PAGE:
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Rules, Police use of deadly force
JohnH
Catching up on the local news today I found that the police killed a person, known to be unbalanced, within about 1/2 mile of my house. I read what I could about it in the online version of the local paper. I do not know for sure that the police who responded knew that the person in question was unbalanced. I do know the police knew he was armed only with a knife. The town in question is one of the more wealthy on the San Francisco peninsula so the police department's total experience with violent people is almost certainly low.

I have been watching a lot of old cop shows online because I do not have a functioning TV. While doing this last night I was thinking to myself that almost all of the time the police (actors) shoot to kill in any sort of confrontation. I will not pretend that I know with certainty how I would react under similar circumstances. I would hope that if I was a cop the training I received would have embedded in me the notion that one shoots to wound unless there is a clear threat to me or another cop or a member of the public. Defining clear threat is obviously situational.

There have been a number of events in my general area (San Francisco Bay Area) where the police have killed someone who was unbalanced but armed only with a knife. There have also been a number of incidents where fleeing suspects have been shot and killed running away from the police. I know this is partly a perception issue. Obviously a police involved shooting that includes a death is a lot more news worthy than one that does not. I am sure that a significant majority of incidents similar to the ones I mention end without a death.

I have a tendency to complain about the police and how they interact with the general public, I admit I am doing it again. I also know, from the few police acquaintances that I have had, it can be an unpleasant job and that the time it can take a situation to become dangerous is often very very short. It is a job that demands a lot of training which can be difficult to follow under duress.

I wonder at what are the typical rules regarding police use of deadly force. It seems apparent to me that what I would consider reasonable rules are being violated with some regularity.

I know this is a difficult situation for individual police departments. The moment they admit that officers have violated department rules on deadly force they will very soon be paying a significant wrongful death judgment. They have a very strong financial reason to not really enforce these rules if violated. I still believe that the enforcement of reasonable rules should lead to fewer civilian deaths.

Edit: I have now done a little internet search on the subject. What I could find was nebulous enough that almost any sort of use of deadly force could be argued to be acceptable.
Edited by JohnH on 08/25/2010 16:33
 
seeker
Interesting timing on this topic John. Here in Denver the police have been involved in three rather high profile incidents that were caught on video and there was a recent beating death caused by guards at a prison. The politics around it have been very interesting to watch.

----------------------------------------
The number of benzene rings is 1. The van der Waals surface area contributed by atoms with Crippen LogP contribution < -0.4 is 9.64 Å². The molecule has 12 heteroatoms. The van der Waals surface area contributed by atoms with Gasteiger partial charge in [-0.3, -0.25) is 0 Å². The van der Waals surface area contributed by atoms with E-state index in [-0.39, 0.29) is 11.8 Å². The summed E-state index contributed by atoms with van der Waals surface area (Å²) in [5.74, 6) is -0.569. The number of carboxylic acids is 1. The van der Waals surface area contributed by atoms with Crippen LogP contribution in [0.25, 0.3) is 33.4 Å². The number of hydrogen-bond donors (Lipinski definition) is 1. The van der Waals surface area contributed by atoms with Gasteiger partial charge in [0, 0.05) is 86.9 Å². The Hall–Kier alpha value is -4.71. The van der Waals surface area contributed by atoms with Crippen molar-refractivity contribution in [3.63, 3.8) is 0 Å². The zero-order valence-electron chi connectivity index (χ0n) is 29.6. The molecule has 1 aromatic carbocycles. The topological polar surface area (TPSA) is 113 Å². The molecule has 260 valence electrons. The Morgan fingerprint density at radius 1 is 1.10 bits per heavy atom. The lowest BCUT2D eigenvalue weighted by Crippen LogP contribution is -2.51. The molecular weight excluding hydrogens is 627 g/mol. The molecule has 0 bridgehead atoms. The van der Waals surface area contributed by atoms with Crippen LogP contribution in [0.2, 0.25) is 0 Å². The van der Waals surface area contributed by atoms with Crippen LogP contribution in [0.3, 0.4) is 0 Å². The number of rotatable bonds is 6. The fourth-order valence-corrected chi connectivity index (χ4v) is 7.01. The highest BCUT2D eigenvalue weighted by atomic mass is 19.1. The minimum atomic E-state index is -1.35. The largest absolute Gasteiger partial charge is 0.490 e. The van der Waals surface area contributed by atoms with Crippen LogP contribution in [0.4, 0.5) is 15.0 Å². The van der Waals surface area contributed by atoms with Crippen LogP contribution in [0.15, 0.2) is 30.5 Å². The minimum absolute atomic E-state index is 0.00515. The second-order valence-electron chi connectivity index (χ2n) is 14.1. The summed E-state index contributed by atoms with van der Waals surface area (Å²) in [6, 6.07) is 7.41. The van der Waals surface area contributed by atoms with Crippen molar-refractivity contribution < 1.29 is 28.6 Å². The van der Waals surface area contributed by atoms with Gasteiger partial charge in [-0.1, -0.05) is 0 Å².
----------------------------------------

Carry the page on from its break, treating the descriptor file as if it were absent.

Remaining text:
Denver's review system for such events was to have them reviewed by a Public Safety Officer, in this case a fellow named Ron Perea who was himself a former police officer for over 20 years. In each case Mr Perea briefly suspended the officers in question only to fully reinstate them.

The public outcry, especially since video of these incidents was easily available, was such that Mr Perea has been forced to resign. The FBI has now taken up the investigation. I think your theory that the situational economics gives the PD an incentive to softpedal such incidents is pretty solid.

One of my collectors is an ex New Jersey cop of long experience and he suggested that in these situations it is usually near impossible to really know what went on unless you were there. Things that happened before the video, words that were exchanged, etc all are important factors that can be difficult to fully know in an investigation.

The fact is that the policeman can pretty much claim anything and unless it can be proven that his statement is false it will come down to the word of a trusted law enforcement official versus that of a criminal suspect. The simple claim that a verbal threat was made or that an incident occurred beforehand can be impossible to verify and enough of an amelioration of events to justify the officer involved.

Most PD's give their officers wide discretion to use force to prevent what might become a situation that could result in injury to either bystanders, the suspect or the officer. This is so broadly interpreted that my friend tells me cops often argue that a suspect who runs from the police is potentially dangerous to anyone in his path, justifying a wide array of responses including deadly force.